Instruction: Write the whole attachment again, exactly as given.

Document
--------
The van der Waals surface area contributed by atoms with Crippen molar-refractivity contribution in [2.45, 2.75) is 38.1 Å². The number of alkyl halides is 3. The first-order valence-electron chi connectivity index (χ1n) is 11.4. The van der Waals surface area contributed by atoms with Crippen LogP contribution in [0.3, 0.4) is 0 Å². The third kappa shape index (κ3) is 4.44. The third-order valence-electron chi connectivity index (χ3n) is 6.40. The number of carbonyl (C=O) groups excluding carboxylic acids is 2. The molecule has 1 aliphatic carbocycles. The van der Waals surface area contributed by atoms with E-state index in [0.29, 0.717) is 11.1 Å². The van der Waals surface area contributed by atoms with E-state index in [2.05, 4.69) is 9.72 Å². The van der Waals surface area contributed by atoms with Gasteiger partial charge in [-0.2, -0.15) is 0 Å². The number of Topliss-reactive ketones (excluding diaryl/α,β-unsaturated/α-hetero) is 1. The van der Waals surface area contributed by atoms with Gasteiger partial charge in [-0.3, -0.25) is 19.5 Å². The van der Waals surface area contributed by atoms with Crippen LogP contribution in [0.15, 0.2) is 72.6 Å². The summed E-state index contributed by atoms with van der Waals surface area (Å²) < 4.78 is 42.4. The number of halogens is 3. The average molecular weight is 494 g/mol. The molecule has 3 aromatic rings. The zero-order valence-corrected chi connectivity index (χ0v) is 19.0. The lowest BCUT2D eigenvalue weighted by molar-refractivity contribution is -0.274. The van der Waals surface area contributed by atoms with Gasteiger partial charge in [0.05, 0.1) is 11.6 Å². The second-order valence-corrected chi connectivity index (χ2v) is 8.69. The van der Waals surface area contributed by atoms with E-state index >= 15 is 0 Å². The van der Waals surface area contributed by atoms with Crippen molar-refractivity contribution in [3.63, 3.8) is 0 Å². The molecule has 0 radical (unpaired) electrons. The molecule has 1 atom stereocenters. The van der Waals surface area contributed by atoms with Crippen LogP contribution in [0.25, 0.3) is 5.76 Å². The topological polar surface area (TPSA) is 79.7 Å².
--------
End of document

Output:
The van der Waals surface area contributed by atoms with Crippen molar-refractivity contribution in [2.45, 2.75) is 38.1 Å². The number of alkyl halides is 3. The first-order valence-electron chi connectivity index (χ1n) is 11.4. The van der Waals surface area contributed by atoms with Crippen LogP contribution in [0.3, 0.4) is 0 Å². The third kappa shape index (κ3) is 4.44. The third-order valence-electron chi connectivity index (χ3n) is 6.40. The number of carbonyl (C=O) groups excluding carboxylic acids is 2. The molecule has 1 aliphatic carbocycles. The van der Waals surface area contributed by atoms with E-state index in [0.29, 0.717) is 11.1 Å². The van der Waals surface area contributed by atoms with E-state index in [2.05, 4.69) is 9.72 Å². The van der Waals surface area contributed by atoms with Gasteiger partial charge in [-0.2, -0.15) is 0 Å². The number of Topliss-reactive ketones (excluding diaryl/α,β-unsaturated/α-hetero) is 1. The van der Waals surface area contributed by atoms with Gasteiger partial charge in [-0.3, -0.25) is 19.5 Å². The van der Waals surface area contributed by atoms with Crippen LogP contribution in [0.15, 0.2) is 72.6 Å². The summed E-state index contributed by atoms with van der Waals surface area (Å²) < 4.78 is 42.4. The number of halogens is 3. The average molecular weight is 494 g/mol. The molecule has 3 aromatic rings. The zero-order valence-corrected chi connectivity index (χ0v) is 19.0. The lowest BCUT2D eigenvalue weighted by molar-refractivity contribution is -0.274. The van der Waals surface area contributed by atoms with Gasteiger partial charge in [0.05, 0.1) is 11.6 Å². The second-order valence-corrected chi connectivity index (χ2v) is 8.69. The van der Waals surface area contributed by atoms with E-state index >= 15 is 0 Å². The van der Waals surface area contributed by atoms with Crippen molar-refractivity contribution in [3.63, 3.8) is 0 Å². The molecule has 0 radical (unpaired) electrons. The molecule has 1 atom stereocenters. The van der Waals surface area contributed by atoms with Crippen LogP contribution in [0.25, 0.3) is 5.76 Å². The topological polar surface area (TPSA) is 79.7 Å².